- The Washington Times - Saturday, July 20, 2002

LUBBOCK, Texas — Centuries after they were painted onto church walls in Rome, 31 frescoes in a rare exhibit remain remarkably brilliant, but most of the detail had been obscured until they were brought to eye level.
It was only then that the eyes of the characters depicted in the 12th-century and 13th-century works could be truly appreciated for their piercing gazes that lend a deeper meaning to the frescoes, and understanding of the stories they depict.
On loan to Texas Tech University from the Vatican Museums in Rome, the frescoes had never been viewed together and had never left Europe. After the showing in Lubbock ends Sept. 15, they will be returned to the Vatican and will not be displayed again until 2025.
"You can't often see them when you're in church," says Cathleen Fleck, an expert in medieval Italian art who works at the Walters Museum in Baltimore. "They're up so high. But it's clear that the artist put in a certain type of psychological depth through the eyes — doelike eyes in human figures that really look at you. They grab you when you look at them."
The frescoes largely depict the lives of saints and martyrs. Fragments of larger frescoes are also part of the exhibit and depict birds, winged dragons, palm trees and dolphins, images that were symbolic messages for early Christians.
Most medieval people could not read, so frescoes were a means of storytelling.
One of the stories that unfolds through several of the frescoes in the Lubbock show is the story of St. Catherine, an early Christian martyr. The fresco that depicts her beheading is the most famous in the exhibit and is the only violent image on display.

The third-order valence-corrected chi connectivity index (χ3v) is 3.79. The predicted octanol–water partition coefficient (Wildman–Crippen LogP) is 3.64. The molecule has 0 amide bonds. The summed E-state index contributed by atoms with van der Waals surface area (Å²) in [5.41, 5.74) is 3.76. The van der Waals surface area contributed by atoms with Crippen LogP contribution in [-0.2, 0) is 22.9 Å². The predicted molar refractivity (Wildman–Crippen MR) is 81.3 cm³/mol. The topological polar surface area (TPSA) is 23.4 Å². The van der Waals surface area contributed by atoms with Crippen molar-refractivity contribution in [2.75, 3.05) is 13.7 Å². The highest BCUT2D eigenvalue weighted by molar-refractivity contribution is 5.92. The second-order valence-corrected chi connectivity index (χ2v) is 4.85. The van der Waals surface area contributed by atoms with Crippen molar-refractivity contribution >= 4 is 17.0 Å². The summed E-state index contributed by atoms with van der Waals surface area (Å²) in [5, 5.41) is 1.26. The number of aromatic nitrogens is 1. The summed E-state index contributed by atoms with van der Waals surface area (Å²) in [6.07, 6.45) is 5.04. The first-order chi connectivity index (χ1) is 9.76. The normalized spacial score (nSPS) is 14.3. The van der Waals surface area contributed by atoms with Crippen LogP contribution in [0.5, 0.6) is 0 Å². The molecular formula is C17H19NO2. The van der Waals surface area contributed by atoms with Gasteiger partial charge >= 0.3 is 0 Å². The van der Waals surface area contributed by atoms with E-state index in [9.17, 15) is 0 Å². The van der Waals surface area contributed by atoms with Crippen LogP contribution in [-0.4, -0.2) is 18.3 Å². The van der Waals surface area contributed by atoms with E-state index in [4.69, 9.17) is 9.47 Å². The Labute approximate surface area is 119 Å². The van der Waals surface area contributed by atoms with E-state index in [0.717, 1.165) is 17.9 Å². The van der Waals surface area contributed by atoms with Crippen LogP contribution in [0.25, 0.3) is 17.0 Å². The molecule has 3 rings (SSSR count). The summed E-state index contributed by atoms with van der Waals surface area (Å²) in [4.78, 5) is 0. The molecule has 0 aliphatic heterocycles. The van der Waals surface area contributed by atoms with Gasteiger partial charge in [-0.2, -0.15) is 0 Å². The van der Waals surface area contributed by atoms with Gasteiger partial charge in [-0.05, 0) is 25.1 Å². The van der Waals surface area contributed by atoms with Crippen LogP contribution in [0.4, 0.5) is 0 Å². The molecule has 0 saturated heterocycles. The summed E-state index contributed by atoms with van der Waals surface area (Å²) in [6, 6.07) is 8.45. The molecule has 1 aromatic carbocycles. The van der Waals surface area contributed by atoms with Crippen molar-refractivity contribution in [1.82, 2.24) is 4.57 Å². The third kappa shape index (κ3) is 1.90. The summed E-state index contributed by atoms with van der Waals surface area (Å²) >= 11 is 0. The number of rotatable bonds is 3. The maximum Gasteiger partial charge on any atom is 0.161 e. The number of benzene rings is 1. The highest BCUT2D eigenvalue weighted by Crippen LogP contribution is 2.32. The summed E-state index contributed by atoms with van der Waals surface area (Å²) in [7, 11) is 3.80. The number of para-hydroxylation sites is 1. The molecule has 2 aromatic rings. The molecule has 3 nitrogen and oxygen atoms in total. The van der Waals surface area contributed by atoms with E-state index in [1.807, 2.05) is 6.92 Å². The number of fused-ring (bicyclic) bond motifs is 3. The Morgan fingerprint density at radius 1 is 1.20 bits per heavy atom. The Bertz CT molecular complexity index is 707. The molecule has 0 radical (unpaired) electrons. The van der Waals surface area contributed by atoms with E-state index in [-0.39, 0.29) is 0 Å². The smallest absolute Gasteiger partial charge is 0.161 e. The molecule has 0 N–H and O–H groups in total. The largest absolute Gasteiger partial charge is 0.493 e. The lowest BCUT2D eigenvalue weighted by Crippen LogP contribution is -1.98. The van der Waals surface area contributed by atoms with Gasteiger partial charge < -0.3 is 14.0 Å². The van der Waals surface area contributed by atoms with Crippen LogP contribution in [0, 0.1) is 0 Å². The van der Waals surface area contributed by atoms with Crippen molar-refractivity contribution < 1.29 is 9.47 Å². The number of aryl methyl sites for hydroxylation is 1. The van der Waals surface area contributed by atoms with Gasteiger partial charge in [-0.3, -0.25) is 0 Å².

"What an expression on his face," says the Rev. Placido Rodriquez, bishop of the Lubbock diocese, as he took in the executioner's agonized gaze. "It breaks the tradition of the other frescoes."
Painted about 900 years ago by unknown artists under the tutelage of Italian artist Pietro Cavallini, the Vatican frescoes once adorned the walls of St. Agnese and St. Nicola, two early Roman churches. They were covered by plaster in the 1700s and rediscovered and removed during renovations to the churches in the 1800s. They had been stored in the Vatican since.
Frescoes are large paintings created on walls or ceilings. They are done while a special plaster is still wet. The water-soluble pigments combine chemically with the plaster and seep in as it dries.
The results are brilliant colors that appear transparent and almost three-dimensional.
Light can fade the colors, so cameras are not allowed at the exhibit.
The exhibit came to Lubbock because of the efforts of the Rev. Malcolm Neyland, who pastors churches in two small towns near Lubbock. He first toured the vast collection at the Vatican Museums in Rome near St. Peter's Basilica in 1988.
He was awestruck, and a dream formed to bring some of the art to West Texas for those who might never travel to Italy. Bishop Neyland says the 14-year odyssey was a combination of inspiration, perseverance and self-sacrifice.
"Under his guidance, we have realized this exhibit," says Francesco Buranelli, director general of the Vatican Museums who was in town recently for an advance showing of the exhibit. "It's a very important step for the Catholic Church" to share these.
More than 145,000 reservations already have been made and organizers expect at least another 20,000 people to attend.
Along with the exhibit, a second gallery nearby in the museum will display art of the same era from North America. The purpose is to show the relationship between the development of art in Europe and the New World, says Gary Edson, executive director of the Museum of Texas Tech University.
The Sarah Campbell Blaffer Foundation in Houston and the Franz Mayer Museum in Mexico City are among the institutions that will lend additional pieces.
On the Net: www.vaticanexhibit.org

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